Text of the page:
Like most of what we’ve discussed so far, there is a lot more info out there that you can dive into. Here is a deeper dive into color theory for design.
Trends come and go and you do NOT want someone to look at your logo and think, “That is so 2016.” Be careful to avoid trendy designs, fonts, or colors. Vintage designs and watercolor are very trendy right now and should be used carefully if at all.
Here are a couple of trendy logos and styles that are should not be emulated if you want your design to stand the test of time.
6- Be Original
What makes your business different than the rest? Think of your product, your mission, and your company to stick with concepts that are uniquely yours. You can be original and still keep all other elements listed here in mind to keep your ideas in check. Think of the process of using your product, how it makes someone feel, or even consider the end remnants of what’s left after your product has been used.
7- Choose Your Fonts Carefully
You will want to choose a timeless font, but you also want to stand out from the crowd – consider a custom font. Coca-Cola’s logo is a perfect example of this – it is simply their brand name in a custom font. Now anytime someone uses those characteristic “C’s” the viewer immediately thinks, ”Coca-Cola.”
8- Consider Symmetry & Movement
Consider the shape of your logo and how you want the eye of the viewer to move across the design. More symmetrical or balanced logos convey stability and trustworthiness. Logos that have curves or are weighted to pull the eye a particular direction imply energy and innovation.
Make a list of all the places this logo will be used, some examples include:
When you are designing your logo keep the variety of uses in mind. Your logo should look fantastic in color, black & white, and gray scale.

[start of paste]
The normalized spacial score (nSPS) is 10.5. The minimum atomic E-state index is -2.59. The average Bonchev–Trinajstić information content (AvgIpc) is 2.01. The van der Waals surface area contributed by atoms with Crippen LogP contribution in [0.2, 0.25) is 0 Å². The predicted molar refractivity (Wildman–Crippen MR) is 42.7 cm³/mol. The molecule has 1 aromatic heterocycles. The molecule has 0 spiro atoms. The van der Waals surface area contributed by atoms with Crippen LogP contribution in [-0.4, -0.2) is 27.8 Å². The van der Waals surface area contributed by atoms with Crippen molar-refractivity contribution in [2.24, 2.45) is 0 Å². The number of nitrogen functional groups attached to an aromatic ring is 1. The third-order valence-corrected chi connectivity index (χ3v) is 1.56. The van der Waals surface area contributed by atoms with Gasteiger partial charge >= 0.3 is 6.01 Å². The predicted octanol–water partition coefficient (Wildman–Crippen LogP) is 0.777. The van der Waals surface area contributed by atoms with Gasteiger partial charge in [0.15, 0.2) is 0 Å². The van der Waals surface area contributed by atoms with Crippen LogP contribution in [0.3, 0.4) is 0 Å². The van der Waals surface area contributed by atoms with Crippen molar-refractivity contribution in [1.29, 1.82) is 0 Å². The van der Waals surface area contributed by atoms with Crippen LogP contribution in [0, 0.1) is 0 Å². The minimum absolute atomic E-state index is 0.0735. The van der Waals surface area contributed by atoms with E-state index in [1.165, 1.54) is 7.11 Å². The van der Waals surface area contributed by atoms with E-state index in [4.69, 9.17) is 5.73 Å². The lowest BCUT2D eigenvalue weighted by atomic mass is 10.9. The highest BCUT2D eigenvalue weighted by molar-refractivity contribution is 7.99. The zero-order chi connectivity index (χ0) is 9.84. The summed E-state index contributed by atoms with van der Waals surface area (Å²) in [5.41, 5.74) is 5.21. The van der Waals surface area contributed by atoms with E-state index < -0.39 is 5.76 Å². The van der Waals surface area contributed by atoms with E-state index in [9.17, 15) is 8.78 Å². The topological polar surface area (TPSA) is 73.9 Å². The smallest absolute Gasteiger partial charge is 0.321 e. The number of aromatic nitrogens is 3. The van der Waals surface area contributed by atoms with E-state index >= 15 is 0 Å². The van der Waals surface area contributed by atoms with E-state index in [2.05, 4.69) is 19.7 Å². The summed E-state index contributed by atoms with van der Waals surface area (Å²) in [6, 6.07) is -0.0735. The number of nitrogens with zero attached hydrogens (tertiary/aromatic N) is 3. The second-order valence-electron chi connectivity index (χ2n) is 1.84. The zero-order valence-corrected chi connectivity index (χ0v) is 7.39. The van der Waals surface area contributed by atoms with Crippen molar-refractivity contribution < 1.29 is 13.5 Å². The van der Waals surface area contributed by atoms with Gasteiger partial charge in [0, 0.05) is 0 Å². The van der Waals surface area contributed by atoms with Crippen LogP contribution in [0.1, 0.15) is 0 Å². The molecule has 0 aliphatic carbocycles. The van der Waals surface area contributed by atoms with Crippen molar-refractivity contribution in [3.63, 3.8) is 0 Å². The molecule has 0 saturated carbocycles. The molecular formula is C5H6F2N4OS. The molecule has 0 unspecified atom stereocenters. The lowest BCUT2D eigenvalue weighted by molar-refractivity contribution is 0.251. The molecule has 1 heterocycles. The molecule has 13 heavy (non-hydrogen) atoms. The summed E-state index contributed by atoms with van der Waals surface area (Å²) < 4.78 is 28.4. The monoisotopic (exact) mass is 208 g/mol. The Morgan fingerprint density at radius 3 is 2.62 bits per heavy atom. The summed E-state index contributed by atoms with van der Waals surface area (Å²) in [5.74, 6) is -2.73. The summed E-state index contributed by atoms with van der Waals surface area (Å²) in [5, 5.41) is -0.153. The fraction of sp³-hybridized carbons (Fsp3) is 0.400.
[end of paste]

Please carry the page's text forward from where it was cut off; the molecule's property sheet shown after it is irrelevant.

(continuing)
Instagram is a great example of a logo that is versatile and can be used in a number of situations. It looks great in both color and in black and white. They also redesigned the already famous Billabong font, allowing them to have their brand name in a custom font with a nod to the 1970’s.
Keep your logo simple. Overcomplicating design can lead to confusion and negatively affect the other elements discussed. For example, a complex logo is likely less versatile and more likely to go out of style – this is a good rule of thumb but not a rule. It can be tempting to chase after flowery fonts and elaborate designs, but examining some of the most famous logos today, we can see that simplicity outshines the rest.
Google Chrome, Apple, FedEx, and McDonald’s are some of the most recognizable logos today and yet they are all incredibly simple.
If you are looking to hire a logo designer, keep in mind that not all graphic designers are equipped with the same skills and capabilities of designing a great logo. You will find that some designers specialize in creating video content, while others prefer designing infographics, and some are more comfortable with making print advertisements more visually appealing. A good logo designer can’t just be proficient at creating a logo, they must also have a wide variety of other skills.